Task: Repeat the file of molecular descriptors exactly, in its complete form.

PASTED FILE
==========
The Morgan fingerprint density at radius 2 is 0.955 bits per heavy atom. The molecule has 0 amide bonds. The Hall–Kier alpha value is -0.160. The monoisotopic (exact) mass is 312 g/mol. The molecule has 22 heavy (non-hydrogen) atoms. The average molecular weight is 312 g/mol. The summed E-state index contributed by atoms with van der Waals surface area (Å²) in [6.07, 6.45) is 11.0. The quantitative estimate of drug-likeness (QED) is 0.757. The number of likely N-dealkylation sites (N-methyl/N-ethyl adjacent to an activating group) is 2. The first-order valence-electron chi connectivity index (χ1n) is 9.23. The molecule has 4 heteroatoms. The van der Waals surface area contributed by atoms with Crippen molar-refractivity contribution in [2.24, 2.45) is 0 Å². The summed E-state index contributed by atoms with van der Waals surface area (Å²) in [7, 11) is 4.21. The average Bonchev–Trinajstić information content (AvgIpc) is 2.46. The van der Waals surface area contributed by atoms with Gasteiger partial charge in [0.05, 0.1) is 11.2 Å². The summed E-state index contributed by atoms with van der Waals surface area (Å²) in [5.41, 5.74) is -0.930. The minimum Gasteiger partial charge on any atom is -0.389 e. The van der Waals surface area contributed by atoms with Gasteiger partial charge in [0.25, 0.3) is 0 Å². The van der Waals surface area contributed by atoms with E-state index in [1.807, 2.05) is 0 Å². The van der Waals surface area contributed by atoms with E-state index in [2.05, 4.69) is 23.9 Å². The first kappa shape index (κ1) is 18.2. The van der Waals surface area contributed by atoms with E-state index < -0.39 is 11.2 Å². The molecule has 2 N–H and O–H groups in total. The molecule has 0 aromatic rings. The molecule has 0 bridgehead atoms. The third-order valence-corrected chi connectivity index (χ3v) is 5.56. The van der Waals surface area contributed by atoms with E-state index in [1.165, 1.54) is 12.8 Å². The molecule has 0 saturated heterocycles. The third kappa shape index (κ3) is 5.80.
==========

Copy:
The Morgan fingerprint density at radius 2 is 0.955 bits per heavy atom. The molecule has 0 amide bonds. The Hall–Kier alpha value is -0.160. The monoisotopic (exact) mass is 312 g/mol. The molecule has 22 heavy (non-hydrogen) atoms. The average molecular weight is 312 g/mol. The summed E-state index contributed by atoms with van der Waals surface area (Å²) in [6.07, 6.45) is 11.0. The quantitative estimate of drug-likeness (QED) is 0.757. The number of likely N-dealkylation sites (N-methyl/N-ethyl adjacent to an activating group) is 2. The first-order valence-electron chi connectivity index (χ1n) is 9.23. The molecule has 4 heteroatoms. The van der Waals surface area contributed by atoms with Crippen molar-refractivity contribution in [2.24, 2.45) is 0 Å². The summed E-state index contributed by atoms with van der Waals surface area (Å²) in [7, 11) is 4.21. The average Bonchev–Trinajstić information content (AvgIpc) is 2.46. The van der Waals surface area contributed by atoms with Gasteiger partial charge in [0.05, 0.1) is 11.2 Å². The summed E-state index contributed by atoms with van der Waals surface area (Å²) in [5.41, 5.74) is -0.930. The minimum Gasteiger partial charge on any atom is -0.389 e. The van der Waals surface area contributed by atoms with Gasteiger partial charge in [0.25, 0.3) is 0 Å². The van der Waals surface area contributed by atoms with E-state index in [1.807, 2.05) is 0 Å². The van der Waals surface area contributed by atoms with E-state index in [2.05, 4.69) is 23.9 Å². The first kappa shape index (κ1) is 18.2. The van der Waals surface area contributed by atoms with E-state index < -0.39 is 11.2 Å². The molecule has 2 N–H and O–H groups in total. The molecule has 0 aromatic rings. The molecule has 0 bridgehead atoms. The third-order valence-corrected chi connectivity index (χ3v) is 5.56. The van der Waals surface area contributed by atoms with E-state index in [1.165, 1.54) is 12.8 Å². The molecule has 0 saturated heterocycles. The third kappa shape index (κ3) is 5.80.